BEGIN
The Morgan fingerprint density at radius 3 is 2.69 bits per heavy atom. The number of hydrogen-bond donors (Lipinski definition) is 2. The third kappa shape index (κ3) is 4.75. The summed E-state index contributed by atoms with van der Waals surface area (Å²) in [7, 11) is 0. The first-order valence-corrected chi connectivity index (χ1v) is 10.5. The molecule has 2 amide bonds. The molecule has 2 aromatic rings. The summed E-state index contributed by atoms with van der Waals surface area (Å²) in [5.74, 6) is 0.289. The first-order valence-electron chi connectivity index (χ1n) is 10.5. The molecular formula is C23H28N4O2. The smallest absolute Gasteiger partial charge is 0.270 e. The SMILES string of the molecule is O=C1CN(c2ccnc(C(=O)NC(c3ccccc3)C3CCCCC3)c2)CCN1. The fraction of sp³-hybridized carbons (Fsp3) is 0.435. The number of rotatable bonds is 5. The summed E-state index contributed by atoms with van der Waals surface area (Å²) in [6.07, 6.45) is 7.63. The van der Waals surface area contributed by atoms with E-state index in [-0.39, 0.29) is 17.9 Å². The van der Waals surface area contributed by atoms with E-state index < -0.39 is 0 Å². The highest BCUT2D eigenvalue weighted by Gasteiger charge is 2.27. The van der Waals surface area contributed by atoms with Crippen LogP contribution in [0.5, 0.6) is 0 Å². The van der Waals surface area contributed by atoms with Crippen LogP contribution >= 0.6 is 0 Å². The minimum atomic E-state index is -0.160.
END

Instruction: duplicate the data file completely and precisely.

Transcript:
The Morgan fingerprint density at radius 3 is 2.69 bits per heavy atom. The number of hydrogen-bond donors (Lipinski definition) is 2. The third kappa shape index (κ3) is 4.75. The summed E-state index contributed by atoms with van der Waals surface area (Å²) in [7, 11) is 0. The first-order valence-corrected chi connectivity index (χ1v) is 10.5. The molecule has 2 amide bonds. The molecule has 2 aromatic rings. The summed E-state index contributed by atoms with van der Waals surface area (Å²) in [5.74, 6) is 0.289. The first-order valence-electron chi connectivity index (χ1n) is 10.5. The molecular formula is C23H28N4O2. The smallest absolute Gasteiger partial charge is 0.270 e. The SMILES string of the molecule is O=C1CN(c2ccnc(C(=O)NC(c3ccccc3)C3CCCCC3)c2)CCN1. The fraction of sp³-hybridized carbons (Fsp3) is 0.435. The number of rotatable bonds is 5. The summed E-state index contributed by atoms with van der Waals surface area (Å²) in [6.07, 6.45) is 7.63. The van der Waals surface area contributed by atoms with E-state index in [-0.39, 0.29) is 17.9 Å². The van der Waals surface area contributed by atoms with E-state index < -0.39 is 0 Å². The highest BCUT2D eigenvalue weighted by Gasteiger charge is 2.27. The van der Waals surface area contributed by atoms with Crippen LogP contribution in [0.5, 0.6) is 0 Å². The van der Waals surface area contributed by atoms with Crippen LogP contribution >= 0.6 is 0 Å². The minimum atomic E-state index is -0.160.